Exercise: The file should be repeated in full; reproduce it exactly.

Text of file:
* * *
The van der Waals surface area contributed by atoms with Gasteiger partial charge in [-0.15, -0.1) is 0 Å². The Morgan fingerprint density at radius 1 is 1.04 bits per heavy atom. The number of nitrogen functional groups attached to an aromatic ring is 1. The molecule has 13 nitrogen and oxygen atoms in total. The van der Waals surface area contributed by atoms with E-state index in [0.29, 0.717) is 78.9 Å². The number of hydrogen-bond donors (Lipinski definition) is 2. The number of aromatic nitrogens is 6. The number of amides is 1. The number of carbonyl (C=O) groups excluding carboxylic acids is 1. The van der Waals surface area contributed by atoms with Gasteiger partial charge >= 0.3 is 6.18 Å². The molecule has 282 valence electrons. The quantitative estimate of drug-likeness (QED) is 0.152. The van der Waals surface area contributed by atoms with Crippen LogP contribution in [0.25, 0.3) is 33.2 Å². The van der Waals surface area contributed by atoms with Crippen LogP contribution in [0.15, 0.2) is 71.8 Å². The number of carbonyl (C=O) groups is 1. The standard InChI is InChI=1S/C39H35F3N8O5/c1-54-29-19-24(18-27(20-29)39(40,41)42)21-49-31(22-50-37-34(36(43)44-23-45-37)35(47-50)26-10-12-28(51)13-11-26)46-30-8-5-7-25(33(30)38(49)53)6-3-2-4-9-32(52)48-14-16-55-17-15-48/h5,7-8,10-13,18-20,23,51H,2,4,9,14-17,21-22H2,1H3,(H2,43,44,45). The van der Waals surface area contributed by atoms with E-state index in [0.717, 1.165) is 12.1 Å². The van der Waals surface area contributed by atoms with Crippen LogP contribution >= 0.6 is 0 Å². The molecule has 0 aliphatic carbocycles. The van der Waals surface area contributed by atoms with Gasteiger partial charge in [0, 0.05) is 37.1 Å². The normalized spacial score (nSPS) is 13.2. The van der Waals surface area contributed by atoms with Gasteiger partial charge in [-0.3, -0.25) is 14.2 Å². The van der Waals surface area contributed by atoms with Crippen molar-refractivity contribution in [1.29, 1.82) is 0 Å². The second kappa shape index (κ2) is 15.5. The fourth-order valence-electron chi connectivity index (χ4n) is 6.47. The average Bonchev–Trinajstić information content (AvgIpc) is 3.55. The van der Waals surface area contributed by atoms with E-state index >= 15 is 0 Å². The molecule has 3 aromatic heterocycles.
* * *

The van der Waals surface area contributed by atoms with Gasteiger partial charge in [-0.15, -0.1) is 0 Å². The Morgan fingerprint density at radius 1 is 1.04 bits per heavy atom. The number of nitrogen functional groups attached to an aromatic ring is 1. The molecule has 13 nitrogen and oxygen atoms in total. The van der Waals surface area contributed by atoms with E-state index in [0.29, 0.717) is 78.9 Å². The number of hydrogen-bond donors (Lipinski definition) is 2. The number of aromatic nitrogens is 6. The number of amides is 1. The number of carbonyl (C=O) groups excluding carboxylic acids is 1. The van der Waals surface area contributed by atoms with Gasteiger partial charge >= 0.3 is 6.18 Å². The molecule has 282 valence electrons. The quantitative estimate of drug-likeness (QED) is 0.152. The van der Waals surface area contributed by atoms with Crippen LogP contribution in [0.25, 0.3) is 33.2 Å². The van der Waals surface area contributed by atoms with Crippen LogP contribution in [0.15, 0.2) is 71.8 Å². The number of carbonyl (C=O) groups is 1. The standard InChI is InChI=1S/C39H35F3N8O5/c1-54-29-19-24(18-27(20-29)39(40,41)42)21-49-31(22-50-37-34(36(43)44-23-45-37)35(47-50)26-10-12-28(51)13-11-26)46-30-8-5-7-25(33(30)38(49)53)6-3-2-4-9-32(52)48-14-16-55-17-15-48/h5,7-8,10-13,18-20,23,51H,2,4,9,14-17,21-22H2,1H3,(H2,43,44,45). The van der Waals surface area contributed by atoms with E-state index in [0.717, 1.165) is 12.1 Å². The van der Waals surface area contributed by atoms with Crippen LogP contribution >= 0.6 is 0 Å². The molecule has 0 aliphatic carbocycles. The van der Waals surface area contributed by atoms with Gasteiger partial charge in [0, 0.05) is 37.1 Å². The normalized spacial score (nSPS) is 13.2. The van der Waals surface area contributed by atoms with Gasteiger partial charge in [-0.3, -0.25) is 14.2 Å². The van der Waals surface area contributed by atoms with Crippen molar-refractivity contribution in [1.29, 1.82) is 0 Å². The second kappa shape index (κ2) is 15.5. The fourth-order valence-electron chi connectivity index (χ4n) is 6.47. The average Bonchev–Trinajstić information content (AvgIpc) is 3.55. The van der Waals surface area contributed by atoms with E-state index >= 15 is 0 Å². The molecule has 3 aromatic heterocycles.